The Blue Dove Foundation, an Atlanta-based nonprofit that focuses on mental health education and awareness through a Jewish perspective, has published “Mi Sheberach for Mental Health: Cultivating Mental Wellness with the Jewish Prayer for Healing,” a resource that emphasizes prayer as a way of coping with a full range of psychological issues.
Launched in May for Mental Health Awareness Month, the 72-page publication adapts the “Mi Sheberach” prayer — a plea for healing that is now a part of the regular Shabbat service — to such contemporary concerns as anxiety, stress, substance abuse, depression, suicide and the psychological health of children. As the publication notes, the original prayer was a general one, “recited only on Mondays and Thursdays, never on Shabbat.” It was only in the twelfth century that “Mi Sheberach” began to be said “for individuals for a variety of reasons, including illness.”
“Mi Sheberach for Mental Health,” which was heavily influenced by the COVID pandemic’s negative effect on community mental health issues, was inspired by Rabbi Brad Levenberg of Temple Sinai. As Levenberg told an audience at a recent online program to discuss the publication, the healing prayer in Judaism has its roots in the Torah portion Baha’alotcha, found in the eighth chapter of the Book of Numbers.
In that section, Moses’s brother and sister are stricken by G-d with tzaraat, a skin disease, for slandering the Israelite leader. Moses’s response is a simple and direct request to the Divine Presence for a refuah shleymah, a complete healing. It is that plea, Levenberg noted, that forms the basis for today’s “Mi Sheberach” prayer.
“We often translate it as the prayer for healing, but ‘Mi Sheberach’ just means ‘who is the one that blesses,’” he said. “What are we being blessed with? What are we asking for? That really begins to form the basis of sort of an understanding that there are a lot of versions of the ‘Mi Sheberach’ prayers out there, a lot that are really beautiful.”
The Foundation partnered with supporters and professionals from the mental health community to create their own version of the prayer. Gabby Spatt, the organization’s founder and executive director, considers the publication an important resource.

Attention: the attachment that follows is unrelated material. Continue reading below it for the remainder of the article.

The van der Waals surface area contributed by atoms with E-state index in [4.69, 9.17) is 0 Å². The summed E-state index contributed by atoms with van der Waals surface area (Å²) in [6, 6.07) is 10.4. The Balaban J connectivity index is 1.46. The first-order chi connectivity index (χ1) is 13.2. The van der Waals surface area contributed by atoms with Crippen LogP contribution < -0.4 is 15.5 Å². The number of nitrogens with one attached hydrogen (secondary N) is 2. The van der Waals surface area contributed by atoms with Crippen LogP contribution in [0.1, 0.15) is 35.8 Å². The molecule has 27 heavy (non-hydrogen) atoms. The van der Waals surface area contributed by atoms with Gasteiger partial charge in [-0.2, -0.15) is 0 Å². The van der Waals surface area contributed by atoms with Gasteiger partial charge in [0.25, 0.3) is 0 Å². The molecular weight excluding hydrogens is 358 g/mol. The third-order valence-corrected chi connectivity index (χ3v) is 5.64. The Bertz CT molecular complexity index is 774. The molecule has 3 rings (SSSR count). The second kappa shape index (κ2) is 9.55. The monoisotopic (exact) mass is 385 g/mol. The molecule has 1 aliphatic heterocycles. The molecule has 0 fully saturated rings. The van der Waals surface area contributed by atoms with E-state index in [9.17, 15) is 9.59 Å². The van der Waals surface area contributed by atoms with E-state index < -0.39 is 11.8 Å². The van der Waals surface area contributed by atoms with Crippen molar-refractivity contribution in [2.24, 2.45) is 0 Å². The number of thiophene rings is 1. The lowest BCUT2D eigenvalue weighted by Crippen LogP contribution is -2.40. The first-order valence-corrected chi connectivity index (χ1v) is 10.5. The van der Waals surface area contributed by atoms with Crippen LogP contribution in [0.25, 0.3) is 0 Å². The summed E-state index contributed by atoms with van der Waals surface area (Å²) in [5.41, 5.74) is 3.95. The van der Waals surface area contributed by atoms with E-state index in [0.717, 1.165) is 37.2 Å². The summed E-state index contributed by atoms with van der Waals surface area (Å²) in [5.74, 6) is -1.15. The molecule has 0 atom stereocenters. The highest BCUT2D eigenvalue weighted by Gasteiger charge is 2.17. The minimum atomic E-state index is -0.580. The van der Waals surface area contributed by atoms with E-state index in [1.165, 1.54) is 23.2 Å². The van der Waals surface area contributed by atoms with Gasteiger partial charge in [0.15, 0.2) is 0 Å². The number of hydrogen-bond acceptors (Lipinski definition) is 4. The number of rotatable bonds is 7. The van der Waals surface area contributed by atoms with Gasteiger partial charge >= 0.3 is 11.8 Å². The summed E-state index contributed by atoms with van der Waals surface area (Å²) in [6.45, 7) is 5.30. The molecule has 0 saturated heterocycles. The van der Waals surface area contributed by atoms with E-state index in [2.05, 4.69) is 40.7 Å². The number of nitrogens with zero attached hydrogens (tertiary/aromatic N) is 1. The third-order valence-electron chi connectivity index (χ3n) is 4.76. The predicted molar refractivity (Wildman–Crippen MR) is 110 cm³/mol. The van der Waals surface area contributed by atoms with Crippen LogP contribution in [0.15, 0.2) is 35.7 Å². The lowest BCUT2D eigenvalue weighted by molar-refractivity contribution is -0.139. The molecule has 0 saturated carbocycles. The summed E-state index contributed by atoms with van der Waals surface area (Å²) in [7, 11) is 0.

“We worked to create this publication as a gift to the community, as a way to connect others who are struggling, who are looking for healing, who are looking for opportunities to learn how Judaism and prayer could connect,” she told the AJT. “So that has brought this incredible opportunity to bring people together.”
Spatt sees this as particularly vital during the first half of this year, as the physical impact of the COVID pandemic begins to recede and people become more clearly aware of the impact it has had on mental hygiene.
In February, the highly respected British Medical Journal (BMJ) published a study of 154,000 COVID patients at the U.S. Department of Veterans Affairs that found that this population was 39 percent more likely to have cases of clinical depression, 35 percent more likely to be treated for anxiety, 38 percent more likely to have stress and adjustment disorders and 41 percent more likely to suffer from sleeping problems than those who were virus-free.
The loss of close friends and relatives to the virus has also created some serious issues related to grief for survivors, as well. According to research at Penn State University, for every person lost to the pandemic there are at least two children and at least four grandchildren impacted by the loss.
Atlanta therapist Nancy Kriseman, who has been a licensed clinical social worker for over 35 years, contributed a prayer for those experiencing grief. In it, she made particular mention of those who are mourning the loss of a troubled relationship. She shared the prayer during a worship service at Congregation Bet Haverim and was unprepared for the response.
“I was just blown away at how many people reached out to me afterward and wanted copies of it and [said] that they found it very powerful and meaningful,” she recalled. “And people also made comments about really appreciating where I did talk about people who had more of a difficult relationship because that’s not something we want to really talk a whole lot about.”
Levenberg says that, from his experience at his own congregation, he often finds prayer to be a powerful source of comfort for those who are otherwise unable to express the mental issues they are confronting. According to the rabbi, the “Mi Sheberach” prayer of healing offers an important starting point.
“I have walked past the sanctuary or the chapel at Temple Sinai and seen somebody sitting alone in silence,” he explained. “And I could tell that their heart was speaking words that their mouths could never fashion. In the words of the ‘Mi Sheberach,’ their experiences can be given a prayerful setting.”
- Health and Wellness
- Bob Bahr
- Prayer for healing
- Mi Shebeirach
- Book of Numbers
- Nancy Kreisman
- Congregation Bet Haverim
- Temple Sinai
- Blue Dove Foundation
- mental health awareness
- Gabby Spatt
- British Medical Journal
- U.S. Department of Veterans Affairs
- Penn State University